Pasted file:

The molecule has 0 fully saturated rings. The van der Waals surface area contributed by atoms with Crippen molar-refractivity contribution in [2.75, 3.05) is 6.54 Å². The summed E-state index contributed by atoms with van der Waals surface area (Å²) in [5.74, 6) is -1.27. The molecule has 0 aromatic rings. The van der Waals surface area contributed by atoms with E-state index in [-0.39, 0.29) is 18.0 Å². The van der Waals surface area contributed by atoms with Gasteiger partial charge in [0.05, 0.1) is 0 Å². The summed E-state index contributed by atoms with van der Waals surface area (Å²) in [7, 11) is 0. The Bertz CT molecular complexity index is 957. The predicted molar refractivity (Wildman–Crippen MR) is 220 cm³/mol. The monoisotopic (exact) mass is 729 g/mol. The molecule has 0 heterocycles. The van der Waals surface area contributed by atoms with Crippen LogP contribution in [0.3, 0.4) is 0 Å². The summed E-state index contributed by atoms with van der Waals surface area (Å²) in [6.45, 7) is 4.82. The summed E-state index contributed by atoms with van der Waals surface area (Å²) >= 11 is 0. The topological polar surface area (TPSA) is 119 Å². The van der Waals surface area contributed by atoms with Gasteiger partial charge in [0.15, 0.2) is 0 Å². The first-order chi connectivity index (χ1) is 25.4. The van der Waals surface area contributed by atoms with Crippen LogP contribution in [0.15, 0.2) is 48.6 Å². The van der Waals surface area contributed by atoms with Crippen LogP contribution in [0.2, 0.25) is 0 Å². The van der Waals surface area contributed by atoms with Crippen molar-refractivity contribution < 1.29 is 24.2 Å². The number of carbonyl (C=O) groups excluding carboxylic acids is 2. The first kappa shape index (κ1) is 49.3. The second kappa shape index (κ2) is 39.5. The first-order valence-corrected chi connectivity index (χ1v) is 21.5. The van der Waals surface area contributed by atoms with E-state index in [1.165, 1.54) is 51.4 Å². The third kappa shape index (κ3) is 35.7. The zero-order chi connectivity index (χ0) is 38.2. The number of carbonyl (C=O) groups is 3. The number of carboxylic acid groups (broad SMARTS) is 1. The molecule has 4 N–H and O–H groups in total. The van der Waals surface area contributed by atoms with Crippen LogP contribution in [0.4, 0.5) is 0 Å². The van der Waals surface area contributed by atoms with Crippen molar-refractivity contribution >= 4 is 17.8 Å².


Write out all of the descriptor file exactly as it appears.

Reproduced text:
The molecule has 0 fully saturated rings. The van der Waals surface area contributed by atoms with Crippen molar-refractivity contribution in [2.75, 3.05) is 6.54 Å². The summed E-state index contributed by atoms with van der Waals surface area (Å²) in [5.74, 6) is -1.27. The molecule has 0 aromatic rings. The van der Waals surface area contributed by atoms with E-state index in [-0.39, 0.29) is 18.0 Å². The van der Waals surface area contributed by atoms with Gasteiger partial charge in [0.05, 0.1) is 0 Å². The summed E-state index contributed by atoms with van der Waals surface area (Å²) in [7, 11) is 0. The Bertz CT molecular complexity index is 957. The predicted molar refractivity (Wildman–Crippen MR) is 220 cm³/mol. The monoisotopic (exact) mass is 729 g/mol. The molecule has 0 heterocycles. The van der Waals surface area contributed by atoms with Crippen LogP contribution in [0.3, 0.4) is 0 Å². The summed E-state index contributed by atoms with van der Waals surface area (Å²) in [6.45, 7) is 4.82. The summed E-state index contributed by atoms with van der Waals surface area (Å²) >= 11 is 0. The topological polar surface area (TPSA) is 119 Å². The van der Waals surface area contributed by atoms with Gasteiger partial charge in [0.15, 0.2) is 0 Å². The first-order chi connectivity index (χ1) is 25.4. The van der Waals surface area contributed by atoms with Crippen LogP contribution in [0.15, 0.2) is 48.6 Å². The van der Waals surface area contributed by atoms with Crippen LogP contribution in [0.2, 0.25) is 0 Å². The van der Waals surface area contributed by atoms with Crippen molar-refractivity contribution < 1.29 is 24.2 Å². The number of carbonyl (C=O) groups excluding carboxylic acids is 2. The first kappa shape index (κ1) is 49.3. The second kappa shape index (κ2) is 39.5. The first-order valence-corrected chi connectivity index (χ1v) is 21.5. The van der Waals surface area contributed by atoms with E-state index in [1.165, 1.54) is 51.4 Å². The third kappa shape index (κ3) is 35.7. The zero-order chi connectivity index (χ0) is 38.2. The number of carbonyl (C=O) groups is 3. The number of carboxylic acid groups (broad SMARTS) is 1. The molecule has 4 N–H and O–H groups in total. The van der Waals surface area contributed by atoms with Crippen LogP contribution in [0.4, 0.5) is 0 Å². The van der Waals surface area contributed by atoms with Crippen molar-refractivity contribution >= 4 is 17.8 Å².